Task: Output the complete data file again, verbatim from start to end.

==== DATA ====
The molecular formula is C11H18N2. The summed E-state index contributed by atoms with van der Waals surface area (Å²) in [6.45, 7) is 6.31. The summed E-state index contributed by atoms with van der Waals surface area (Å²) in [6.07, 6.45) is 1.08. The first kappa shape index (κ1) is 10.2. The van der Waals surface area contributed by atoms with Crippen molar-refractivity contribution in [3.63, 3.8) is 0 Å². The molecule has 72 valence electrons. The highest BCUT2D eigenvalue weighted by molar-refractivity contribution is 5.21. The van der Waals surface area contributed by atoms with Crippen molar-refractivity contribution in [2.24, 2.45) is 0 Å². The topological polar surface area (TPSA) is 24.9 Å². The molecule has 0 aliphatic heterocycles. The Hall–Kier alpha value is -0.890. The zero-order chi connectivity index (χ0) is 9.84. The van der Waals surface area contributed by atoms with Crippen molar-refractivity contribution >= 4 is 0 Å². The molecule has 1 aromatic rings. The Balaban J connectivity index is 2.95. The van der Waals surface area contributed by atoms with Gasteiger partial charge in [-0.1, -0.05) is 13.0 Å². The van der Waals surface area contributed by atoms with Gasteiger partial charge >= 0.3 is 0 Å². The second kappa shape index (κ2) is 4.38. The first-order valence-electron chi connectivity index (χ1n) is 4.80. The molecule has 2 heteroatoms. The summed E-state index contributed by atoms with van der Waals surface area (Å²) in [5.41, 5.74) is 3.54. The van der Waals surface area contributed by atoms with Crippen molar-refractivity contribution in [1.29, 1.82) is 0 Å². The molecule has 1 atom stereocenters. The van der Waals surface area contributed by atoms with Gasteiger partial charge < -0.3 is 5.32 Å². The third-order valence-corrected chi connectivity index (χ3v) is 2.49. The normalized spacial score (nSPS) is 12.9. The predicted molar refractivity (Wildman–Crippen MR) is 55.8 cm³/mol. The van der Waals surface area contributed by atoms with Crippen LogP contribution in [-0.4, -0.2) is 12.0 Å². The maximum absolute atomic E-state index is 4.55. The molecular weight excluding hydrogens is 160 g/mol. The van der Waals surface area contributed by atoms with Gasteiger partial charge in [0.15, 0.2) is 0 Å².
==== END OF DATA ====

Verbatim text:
The molecular formula is C11H18N2. The summed E-state index contributed by atoms with van der Waals surface area (Å²) in [6.45, 7) is 6.31. The summed E-state index contributed by atoms with van der Waals surface area (Å²) in [6.07, 6.45) is 1.08. The first kappa shape index (κ1) is 10.2. The van der Waals surface area contributed by atoms with Crippen molar-refractivity contribution in [3.63, 3.8) is 0 Å². The molecule has 72 valence electrons. The highest BCUT2D eigenvalue weighted by molar-refractivity contribution is 5.21. The van der Waals surface area contributed by atoms with Crippen molar-refractivity contribution in [2.24, 2.45) is 0 Å². The topological polar surface area (TPSA) is 24.9 Å². The molecule has 0 aliphatic heterocycles. The Hall–Kier alpha value is -0.890. The zero-order chi connectivity index (χ0) is 9.84. The van der Waals surface area contributed by atoms with Crippen molar-refractivity contribution >= 4 is 0 Å². The molecule has 1 aromatic rings. The Balaban J connectivity index is 2.95. The van der Waals surface area contributed by atoms with Gasteiger partial charge in [-0.1, -0.05) is 13.0 Å². The van der Waals surface area contributed by atoms with Gasteiger partial charge >= 0.3 is 0 Å². The second kappa shape index (κ2) is 4.38. The first-order valence-electron chi connectivity index (χ1n) is 4.80. The molecule has 2 heteroatoms. The summed E-state index contributed by atoms with van der Waals surface area (Å²) in [5.41, 5.74) is 3.54. The van der Waals surface area contributed by atoms with Crippen molar-refractivity contribution in [1.29, 1.82) is 0 Å². The molecule has 1 atom stereocenters. The van der Waals surface area contributed by atoms with Gasteiger partial charge < -0.3 is 5.32 Å². The third-order valence-corrected chi connectivity index (χ3v) is 2.49. The normalized spacial score (nSPS) is 12.9. The predicted molar refractivity (Wildman–Crippen MR) is 55.8 cm³/mol. The van der Waals surface area contributed by atoms with Crippen LogP contribution in [-0.4, -0.2) is 12.0 Å². The maximum absolute atomic E-state index is 4.55. The molecular weight excluding hydrogens is 160 g/mol. The van der Waals surface area contributed by atoms with Gasteiger partial charge in [0.15, 0.2) is 0 Å².